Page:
“Dune: Part Two” on the Big Screen

#1 Dune2
Warner Bros. Pictures
BLUE STEEL: Zendaya (center) smolders as an alien freedom fighter in “Dune: Part Two,” the second half of the sci-fi epic.
Friday March 1, 2024 07:00 PM EST
Cost: $10-$13.50

For a film that won six Oscars and grossed more than $400 million, 2021’s Dune feels like a movie more respected than loved. Adapting the first half of Frank Herbert’s sci-fi novel, director Denis Villeneuve crafted a dense, lavishly-appointed depiction of palace intrigue with futuristic factions battling for control of the desert planet Arrakis. Compelling and technically impressive, Dune also proved surprisingly muted in both its visual sheen and its emotional content.

Dune: Part Two, opening March 1, improves on its predecessor by every measure. Villeneuve brings more passion, excitement, humor and thematic depth in adapting the novel’s second half. Did Villeneuve make the first movie more restrained so Dune: Part Two would hit harder? Or did the filmmaker correct his course following earlier critiques? Either way, Dune: Part Two’s sandy space opera engages both the heart and the head, telling a breathtaking escapist adventure that wrestles with challenging ideas.

When last we left Paul Atreides (Timothée Chalamet) and his mother Jessica (Rebecca Ferguson), the aristocratic outworlders were two of the only survivors of an attack from the evil, greedy Harkonnens. The pair found sanctuary with a group of Fremen, Arrakis’ oppressed, desert-dwelling natives. Part Two takes up seemingly mere days after the first film ends as Paul works to win the Fremen’s respect. But some, like tribal leader Stillgar (a boisterous Javier Bardem), believe Paul could be the Fremen’s long-prophesied messiah, an idea that Jessica encourages to ensure her son’s safety.

The chilliness of the prior chapter gives way to warmer scenes as Paul, a capable but pampered rich kid, proves himself to the earthy Fremen, including young warrior Chani (Zendaya), who gradually falls in love with Paul despite her ambivalence about an outsider taking over their cause. Following the first film’s world-building and table-setting, Dune: Part Two has more room for thrilling action scenes of the low-tech Fremen outmaneuvering the Harkonnen’s shock-and-awe attacks. Greig Fraser’s cinematography shines like full daylight compared to the fog-of-war shadows of the predecessor.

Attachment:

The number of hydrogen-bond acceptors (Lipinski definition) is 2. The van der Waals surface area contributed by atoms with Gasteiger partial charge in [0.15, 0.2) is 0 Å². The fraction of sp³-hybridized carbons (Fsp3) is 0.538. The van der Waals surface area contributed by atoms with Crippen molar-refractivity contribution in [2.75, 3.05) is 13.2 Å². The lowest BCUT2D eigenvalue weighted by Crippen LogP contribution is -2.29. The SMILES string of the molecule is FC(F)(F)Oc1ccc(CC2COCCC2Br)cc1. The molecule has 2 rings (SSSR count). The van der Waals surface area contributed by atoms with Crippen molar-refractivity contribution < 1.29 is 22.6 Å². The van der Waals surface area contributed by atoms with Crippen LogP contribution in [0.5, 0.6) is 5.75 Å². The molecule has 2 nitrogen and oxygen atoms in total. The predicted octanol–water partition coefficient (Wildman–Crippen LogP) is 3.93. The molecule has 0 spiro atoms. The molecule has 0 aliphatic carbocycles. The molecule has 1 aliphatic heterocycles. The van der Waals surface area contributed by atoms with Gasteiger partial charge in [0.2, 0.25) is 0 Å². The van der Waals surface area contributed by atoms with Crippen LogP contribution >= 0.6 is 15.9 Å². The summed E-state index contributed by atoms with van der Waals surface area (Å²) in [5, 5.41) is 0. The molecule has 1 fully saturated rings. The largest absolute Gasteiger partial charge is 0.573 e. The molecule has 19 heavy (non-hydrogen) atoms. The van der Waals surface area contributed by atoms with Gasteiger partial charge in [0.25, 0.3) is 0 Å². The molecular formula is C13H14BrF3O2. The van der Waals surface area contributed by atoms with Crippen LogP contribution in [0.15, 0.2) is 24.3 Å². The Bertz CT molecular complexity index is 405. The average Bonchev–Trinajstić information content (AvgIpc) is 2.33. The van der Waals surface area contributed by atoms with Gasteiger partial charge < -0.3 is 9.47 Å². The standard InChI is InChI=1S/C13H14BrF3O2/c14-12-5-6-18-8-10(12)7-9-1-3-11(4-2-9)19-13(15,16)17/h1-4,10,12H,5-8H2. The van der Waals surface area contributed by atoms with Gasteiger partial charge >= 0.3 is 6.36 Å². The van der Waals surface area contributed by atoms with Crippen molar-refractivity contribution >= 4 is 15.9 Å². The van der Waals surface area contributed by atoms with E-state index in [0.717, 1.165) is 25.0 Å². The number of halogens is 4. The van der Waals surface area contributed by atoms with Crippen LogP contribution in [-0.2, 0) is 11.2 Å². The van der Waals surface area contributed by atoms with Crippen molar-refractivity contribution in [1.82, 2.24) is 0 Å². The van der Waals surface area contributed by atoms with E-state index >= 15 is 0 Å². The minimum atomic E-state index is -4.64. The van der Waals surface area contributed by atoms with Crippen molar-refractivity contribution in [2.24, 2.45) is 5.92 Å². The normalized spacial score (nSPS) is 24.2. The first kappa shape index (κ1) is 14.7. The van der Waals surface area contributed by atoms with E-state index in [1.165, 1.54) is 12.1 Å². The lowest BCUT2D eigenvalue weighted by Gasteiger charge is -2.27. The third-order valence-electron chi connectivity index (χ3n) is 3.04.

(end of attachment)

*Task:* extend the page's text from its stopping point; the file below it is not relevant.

Dune: Part Two’s derring-do has a moral weight that’s sharply different from, say, Luke Skywalker fighting the Empire. Paul experiences visions of embracing his messianic role and launching a bloody jihad across the galaxy. Chalamet’s performance slowly builds across the two movies as Paul grows from tentative teenager to consciously theatrical rebel leader.

It’s easy to read the novel as a white savior narrative on an alien planet, but the script by Villeneuve and Jon Spaights emphasizes the ethics of Paul’s dilemma. Is exploiting the Fremen’s belief system justifiable in fighting the planet’s brutal colonizers? Is Paul right to fear that absolute power will corrupt him absolutely? Chani emerges as the conscience of the film, with Zandaya movingly conveying the young woman’s divided emotions.

The film has occasional pacing issues, particularly when, an hour through, the perspective shifts for an extremely drawn-out introduction of Feyd-Rautha (Elvis’ Austin Butler), a charismatic Harkonnen heir built up late in the game as a rival to Paul. Fortunately Dune: Part Two resolves with a gigantic set-piece that, unlike most contemporary blockbusters, is not numbingly protracted.

Without spoiling any details, I’ll say that Dune: Part Two’s finale brings the story to a highly satisfying resolution that’s open-ended enough to leave you craving a continuation. It’s uncertain whether Villeneuve will go on to adapt Herbert’s sequel novel, Dune Messiah, but Warner Brothers would be foolish not to sign him up. Dune: Part Two operates on a level that leaves other epic fantastical films in the dust. — Curt Holman

From the venue:

DUNE: PART TWO Playing on the Big Screen at Aurora Cineplex

Premieres Thur., Feb. 29, at 7:00 p.m. with more shows Fri., March 1 week! Tickets on sale at Fandango.com

Experience the film in our Luxury Heated Recliner seats. Share this action packed epic thriller with friends and family on the Big Screen!

Area 51: Aurora Cineplex and The Fringe Miniature Golf
5100 Commerce Parkway, Roswell, GA 30076

Follow us at: https://linktr.ee/auroracineplex

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